While "gourd" is sometimes used to describe any plant in the Cucurbitaceae family, which includes squash and pumpkins, it's usually referring specifically to two plants: Lagenaria and Cucurbita. Although some species of Cucurbita are edible, others are used for decoration, as are species of the Lagenaria genus. Ornamental gourds of all types are traditional favorites for holiday crafts and decorations, particularly for Thanksgiving and Christmas. They're also used to make practical items like birdhouses and musical instruments for anytime of the year.
Types of gourds include hard-shell, or hard-skinned (including the bottle gourd, Lagenaria siceraria), and soft-shell, or soft-skinned, varieties in the Cucurbita genus. Both types are attractive and showy when fresh but can be dried and preserved indefinitely. Hard-skinned gourds tend to start out some shade of green, perhaps mottled with white. After drying or curing, they age to a tan or brown color. The soft-skinned gourds can be a riot of multi-colored combinations, including orange, yellow, green, white, and blue. They come in unpredictable shapes and often are covered in bumps and warts.
Gourds are planted in spring, as soon as there's no danger of frost. They are slow-growing and can take 75 to 110 days or more to reach maturity. In addition, if you leave them on the vine to dry, you may not harvest them for up to 180 days after planting.
The size and shape of your ornamental gourds will depend on the variety you grow; however, most have extensive vines. Squash vines can be pruned if they start to take over your garden. The fruits of the hard-skinned varieties tend to be larger and often have long, thin necks. Soft skinned gourds can be small enough to cup in your hand to larger than a pumpkin.
|Botanical Name||Lagenaria spp., Cucurbita spp.|
|Common Name||Ornamental gourd|
|Sun Exposure||Full sun|
|Soil Type||Rich, well-drained|
|Soil pH||Neutral (6.5 to 6.8)|
|Flower Color||Yellow, white|
|Hardiness Zones||3 to 10 (USDA)|
|Native Area||Africa, North America|
|Toxicity||Non-toxic (but inedible)|
How to Plant Ornamental Gourds
Gourds are a warm-season crop and, like winter squash, take the entire season to mature. Plant gourds in a similar fashion to squash and pumpkins: in hills of two plants spaced 4 to 5 feet apart, with about 6 to 7 feet between rows of hills. Seeds planted in cold, wet soil will probably rot before germinating. If spring is slow to come, you can get a head start by starting seeds indoors about four weeks before the last frost. Use peat or paper pots to minimize transplant shock.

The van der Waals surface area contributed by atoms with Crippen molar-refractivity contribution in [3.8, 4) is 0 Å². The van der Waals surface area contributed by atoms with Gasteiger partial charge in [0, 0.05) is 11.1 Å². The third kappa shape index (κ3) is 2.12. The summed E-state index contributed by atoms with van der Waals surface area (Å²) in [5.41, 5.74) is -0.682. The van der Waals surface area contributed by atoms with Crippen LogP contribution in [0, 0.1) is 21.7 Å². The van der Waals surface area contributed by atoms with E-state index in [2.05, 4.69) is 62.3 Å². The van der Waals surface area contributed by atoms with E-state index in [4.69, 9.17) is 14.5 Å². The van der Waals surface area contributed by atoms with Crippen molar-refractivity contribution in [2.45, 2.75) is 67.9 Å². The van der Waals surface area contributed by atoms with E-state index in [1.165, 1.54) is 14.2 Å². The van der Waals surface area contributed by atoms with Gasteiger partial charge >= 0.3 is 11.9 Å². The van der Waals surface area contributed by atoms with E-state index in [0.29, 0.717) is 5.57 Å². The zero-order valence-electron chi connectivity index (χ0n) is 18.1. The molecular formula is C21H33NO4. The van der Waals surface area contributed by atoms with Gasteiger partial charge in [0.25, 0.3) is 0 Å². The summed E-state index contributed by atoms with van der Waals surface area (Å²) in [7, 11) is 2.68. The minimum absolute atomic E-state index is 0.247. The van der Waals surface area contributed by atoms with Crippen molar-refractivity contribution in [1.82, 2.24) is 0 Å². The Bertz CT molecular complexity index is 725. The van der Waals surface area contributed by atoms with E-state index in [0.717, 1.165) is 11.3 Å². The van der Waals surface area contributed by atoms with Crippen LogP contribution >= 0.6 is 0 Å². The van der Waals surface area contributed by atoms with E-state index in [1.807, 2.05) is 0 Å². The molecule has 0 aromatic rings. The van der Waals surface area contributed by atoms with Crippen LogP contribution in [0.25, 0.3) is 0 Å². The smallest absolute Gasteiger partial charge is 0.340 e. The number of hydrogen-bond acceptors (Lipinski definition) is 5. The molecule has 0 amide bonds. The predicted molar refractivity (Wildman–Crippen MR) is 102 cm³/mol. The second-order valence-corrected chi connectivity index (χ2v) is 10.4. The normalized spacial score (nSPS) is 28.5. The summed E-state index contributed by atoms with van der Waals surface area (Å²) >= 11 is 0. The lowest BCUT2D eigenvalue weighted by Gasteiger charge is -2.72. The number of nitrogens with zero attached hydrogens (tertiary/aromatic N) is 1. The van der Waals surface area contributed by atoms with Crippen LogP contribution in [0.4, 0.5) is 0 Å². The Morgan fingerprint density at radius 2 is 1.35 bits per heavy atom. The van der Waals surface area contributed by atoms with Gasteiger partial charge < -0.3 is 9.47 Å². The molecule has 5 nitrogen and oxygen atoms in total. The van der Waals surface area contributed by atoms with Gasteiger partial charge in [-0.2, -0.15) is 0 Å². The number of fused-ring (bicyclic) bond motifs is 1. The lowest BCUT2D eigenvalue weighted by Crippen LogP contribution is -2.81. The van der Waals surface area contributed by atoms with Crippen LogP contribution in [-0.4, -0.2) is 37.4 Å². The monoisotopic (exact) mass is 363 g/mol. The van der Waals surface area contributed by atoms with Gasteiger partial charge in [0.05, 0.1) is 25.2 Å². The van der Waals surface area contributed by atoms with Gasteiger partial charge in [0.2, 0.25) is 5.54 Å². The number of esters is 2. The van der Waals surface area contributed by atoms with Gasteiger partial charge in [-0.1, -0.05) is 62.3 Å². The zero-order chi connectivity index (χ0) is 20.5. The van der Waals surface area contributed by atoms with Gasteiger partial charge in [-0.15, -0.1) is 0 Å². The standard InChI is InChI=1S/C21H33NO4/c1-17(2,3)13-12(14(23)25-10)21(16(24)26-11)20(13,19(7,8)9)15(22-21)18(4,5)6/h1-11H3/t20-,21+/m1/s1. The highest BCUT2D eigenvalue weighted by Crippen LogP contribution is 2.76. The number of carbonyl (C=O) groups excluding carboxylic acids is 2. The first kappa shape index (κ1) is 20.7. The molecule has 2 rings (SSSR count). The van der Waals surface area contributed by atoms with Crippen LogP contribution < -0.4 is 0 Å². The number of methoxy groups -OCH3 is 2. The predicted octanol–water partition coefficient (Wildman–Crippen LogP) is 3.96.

Different varieties will have different growth habits, but most gourd fruits develop best if the plants are raised off the ground onto a trellis or support and the fruits are allowed to hang. They will grow cleaner, straighter and they won’t get that discolored spotting that occurs when the fruits touch the ground.
As with other members of the Cucurbitaceae family, gourds can have trouble with pollination. If pollinators are not abundant in the area, you may have to pollinate by hand, by removing the male blossoms and dusting them onto the female blossoms. The female blossoms can be distinguished by the tiny immature fruit at the base of the flower. It is normal for there to be several male blossoms produced before you spot a female blossom. Hard skinned gourds bloom in the evening and at night. Soft skinned gourds bloom during the day.
Ornamental Gourd Care
Plant your gourds in full sun, for the most flowers and the healthiest fruit.
Give the plants a light watering immediately after planting, then once every two to three days for two to three weeks. After that, water the base of the plant about 1 inch per week. Never water the leaves, as it can damage the plant.
Temperature and Humidity
If starting from seed, start indoors between 60 and 65 degrees Fahrenheit. Outside, ornamental gourds do best in temperatures between 75 and 85 degrees Fahrenheit.
You can feed by side dressing with compost or by applying a balanced fertilizer when the vines start to bloom. The long gourd vines can be self-mulching, but use caution when weeding, since gourds have shallow roots.
Ornamental Gourd Varieties
- Birdhouse Gourd: Traditionally used for making hanging birdhouses; rounded bowl with a long neck
- Bule: French heirloom (pronounced boo-lay) that looks like an apple with warts; dries well
- Gourd mix: Seeds sold in blends of assorted soft-skinned gourds; good for high yield
Gourds are ready for harvesting when the stems dry out and turn brown. Cut the gourds with a few inches of stem intact. Throw out any bruised or soiled gourds, since they will continue to decline after picking. Do not use the stems as handles. They can easily break off and leave an opening for disease or rot to get in.
Ornamental gourds can be cured or dried after harvesting, to harden and preserve them for use as decorations and in crafts.
Cut back the vines once they reach 10 feet to encourage the growth of female blossoms, which produce fruit, on the side stems.
Common Pests and Diseases
Gourds are susceptible to the same problems as other members of the squash family. Insects include aphids, cucumber beetle, squash bug and squash vine borer. Hand picking and using floating row covers early in the season help to minimize pest problems.
Diseases such as angular leaf spot, bacterial wilt, mosaic virus, and powdery mildew can be controlled with fungicides and crop rotation. It also helps to remove plant debris in the fall and allow for air circulation between the plants, especially in wet or humid weather.